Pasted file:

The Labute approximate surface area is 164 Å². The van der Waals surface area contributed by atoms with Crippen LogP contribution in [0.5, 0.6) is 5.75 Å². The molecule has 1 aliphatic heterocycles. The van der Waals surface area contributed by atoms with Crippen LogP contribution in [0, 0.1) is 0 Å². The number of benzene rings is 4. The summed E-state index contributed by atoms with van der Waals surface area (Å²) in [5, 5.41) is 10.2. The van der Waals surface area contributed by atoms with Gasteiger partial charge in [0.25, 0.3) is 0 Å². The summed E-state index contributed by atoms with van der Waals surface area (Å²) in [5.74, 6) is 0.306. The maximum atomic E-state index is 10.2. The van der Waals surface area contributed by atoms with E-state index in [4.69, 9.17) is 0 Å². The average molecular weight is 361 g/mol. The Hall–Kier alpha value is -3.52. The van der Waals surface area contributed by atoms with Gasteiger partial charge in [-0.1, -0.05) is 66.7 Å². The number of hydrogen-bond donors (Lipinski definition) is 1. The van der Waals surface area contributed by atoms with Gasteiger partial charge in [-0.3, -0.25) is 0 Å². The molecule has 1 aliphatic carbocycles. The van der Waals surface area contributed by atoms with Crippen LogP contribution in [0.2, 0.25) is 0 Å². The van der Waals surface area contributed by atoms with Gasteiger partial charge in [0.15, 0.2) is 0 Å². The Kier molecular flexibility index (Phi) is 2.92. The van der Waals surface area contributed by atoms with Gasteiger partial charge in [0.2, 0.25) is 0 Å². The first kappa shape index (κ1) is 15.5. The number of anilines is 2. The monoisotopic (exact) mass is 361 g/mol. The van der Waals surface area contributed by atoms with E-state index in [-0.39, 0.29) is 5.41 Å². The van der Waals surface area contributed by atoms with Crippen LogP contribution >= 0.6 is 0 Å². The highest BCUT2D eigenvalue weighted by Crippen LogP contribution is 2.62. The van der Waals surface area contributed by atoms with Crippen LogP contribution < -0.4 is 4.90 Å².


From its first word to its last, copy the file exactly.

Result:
The Labute approximate surface area is 164 Å². The van der Waals surface area contributed by atoms with Crippen LogP contribution in [0.5, 0.6) is 5.75 Å². The molecule has 1 aliphatic heterocycles. The van der Waals surface area contributed by atoms with Crippen LogP contribution in [0, 0.1) is 0 Å². The number of benzene rings is 4. The summed E-state index contributed by atoms with van der Waals surface area (Å²) in [5, 5.41) is 10.2. The van der Waals surface area contributed by atoms with Gasteiger partial charge in [0.25, 0.3) is 0 Å². The summed E-state index contributed by atoms with van der Waals surface area (Å²) in [5.74, 6) is 0.306. The maximum atomic E-state index is 10.2. The van der Waals surface area contributed by atoms with E-state index in [4.69, 9.17) is 0 Å². The average molecular weight is 361 g/mol. The Hall–Kier alpha value is -3.52. The van der Waals surface area contributed by atoms with Gasteiger partial charge in [-0.1, -0.05) is 66.7 Å². The number of hydrogen-bond donors (Lipinski definition) is 1. The van der Waals surface area contributed by atoms with Gasteiger partial charge in [-0.3, -0.25) is 0 Å². The molecule has 1 aliphatic carbocycles. The van der Waals surface area contributed by atoms with Crippen LogP contribution in [0.2, 0.25) is 0 Å². The van der Waals surface area contributed by atoms with Gasteiger partial charge in [0.15, 0.2) is 0 Å². The Kier molecular flexibility index (Phi) is 2.92. The van der Waals surface area contributed by atoms with Gasteiger partial charge in [0.2, 0.25) is 0 Å². The first kappa shape index (κ1) is 15.5. The number of anilines is 2. The monoisotopic (exact) mass is 361 g/mol. The van der Waals surface area contributed by atoms with E-state index in [-0.39, 0.29) is 5.41 Å². The van der Waals surface area contributed by atoms with Crippen LogP contribution >= 0.6 is 0 Å². The highest BCUT2D eigenvalue weighted by Crippen LogP contribution is 2.62. The van der Waals surface area contributed by atoms with Crippen LogP contribution < -0.4 is 4.90 Å².